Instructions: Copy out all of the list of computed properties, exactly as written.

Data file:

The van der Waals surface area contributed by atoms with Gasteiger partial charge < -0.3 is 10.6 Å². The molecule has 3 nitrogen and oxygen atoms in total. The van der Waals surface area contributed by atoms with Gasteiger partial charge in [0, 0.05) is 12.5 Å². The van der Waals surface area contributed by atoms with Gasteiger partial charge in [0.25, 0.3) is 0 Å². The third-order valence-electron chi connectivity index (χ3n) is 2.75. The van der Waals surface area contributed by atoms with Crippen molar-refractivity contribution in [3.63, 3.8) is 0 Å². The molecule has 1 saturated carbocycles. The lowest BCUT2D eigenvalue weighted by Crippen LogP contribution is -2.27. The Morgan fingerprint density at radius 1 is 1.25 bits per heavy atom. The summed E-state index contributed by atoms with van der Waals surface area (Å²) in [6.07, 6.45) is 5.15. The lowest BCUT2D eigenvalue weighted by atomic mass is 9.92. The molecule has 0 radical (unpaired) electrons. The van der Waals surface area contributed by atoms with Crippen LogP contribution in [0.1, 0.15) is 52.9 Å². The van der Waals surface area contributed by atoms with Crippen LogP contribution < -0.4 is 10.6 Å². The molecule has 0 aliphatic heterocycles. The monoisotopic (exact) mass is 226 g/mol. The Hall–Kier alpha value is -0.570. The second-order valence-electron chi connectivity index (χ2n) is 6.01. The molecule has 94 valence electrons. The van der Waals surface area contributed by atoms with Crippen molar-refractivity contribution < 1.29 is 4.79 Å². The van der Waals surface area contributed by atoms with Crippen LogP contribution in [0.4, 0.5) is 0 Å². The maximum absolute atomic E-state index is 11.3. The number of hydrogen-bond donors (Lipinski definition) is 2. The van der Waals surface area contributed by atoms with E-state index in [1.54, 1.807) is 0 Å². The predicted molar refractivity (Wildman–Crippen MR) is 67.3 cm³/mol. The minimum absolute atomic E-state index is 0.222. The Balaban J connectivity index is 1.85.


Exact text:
The van der Waals surface area contributed by atoms with Gasteiger partial charge < -0.3 is 10.6 Å². The molecule has 3 nitrogen and oxygen atoms in total. The van der Waals surface area contributed by atoms with Gasteiger partial charge in [0, 0.05) is 12.5 Å². The van der Waals surface area contributed by atoms with Gasteiger partial charge in [0.25, 0.3) is 0 Å². The third-order valence-electron chi connectivity index (χ3n) is 2.75. The van der Waals surface area contributed by atoms with Crippen molar-refractivity contribution in [3.63, 3.8) is 0 Å². The molecule has 1 saturated carbocycles. The lowest BCUT2D eigenvalue weighted by Crippen LogP contribution is -2.27. The Morgan fingerprint density at radius 1 is 1.25 bits per heavy atom. The summed E-state index contributed by atoms with van der Waals surface area (Å²) in [6.07, 6.45) is 5.15. The lowest BCUT2D eigenvalue weighted by atomic mass is 9.92. The molecule has 0 radical (unpaired) electrons. The van der Waals surface area contributed by atoms with Crippen LogP contribution in [0.1, 0.15) is 52.9 Å². The van der Waals surface area contributed by atoms with Crippen LogP contribution < -0.4 is 10.6 Å². The molecule has 0 aliphatic heterocycles. The monoisotopic (exact) mass is 226 g/mol. The Hall–Kier alpha value is -0.570. The second-order valence-electron chi connectivity index (χ2n) is 6.01. The molecule has 94 valence electrons. The van der Waals surface area contributed by atoms with Crippen molar-refractivity contribution < 1.29 is 4.79 Å². The van der Waals surface area contributed by atoms with Crippen LogP contribution in [0.4, 0.5) is 0 Å². The maximum absolute atomic E-state index is 11.3. The number of hydrogen-bond donors (Lipinski definition) is 2. The van der Waals surface area contributed by atoms with E-state index in [1.54, 1.807) is 0 Å². The predicted molar refractivity (Wildman–Crippen MR) is 67.3 cm³/mol. The minimum absolute atomic E-state index is 0.222. The Balaban J connectivity index is 1.85.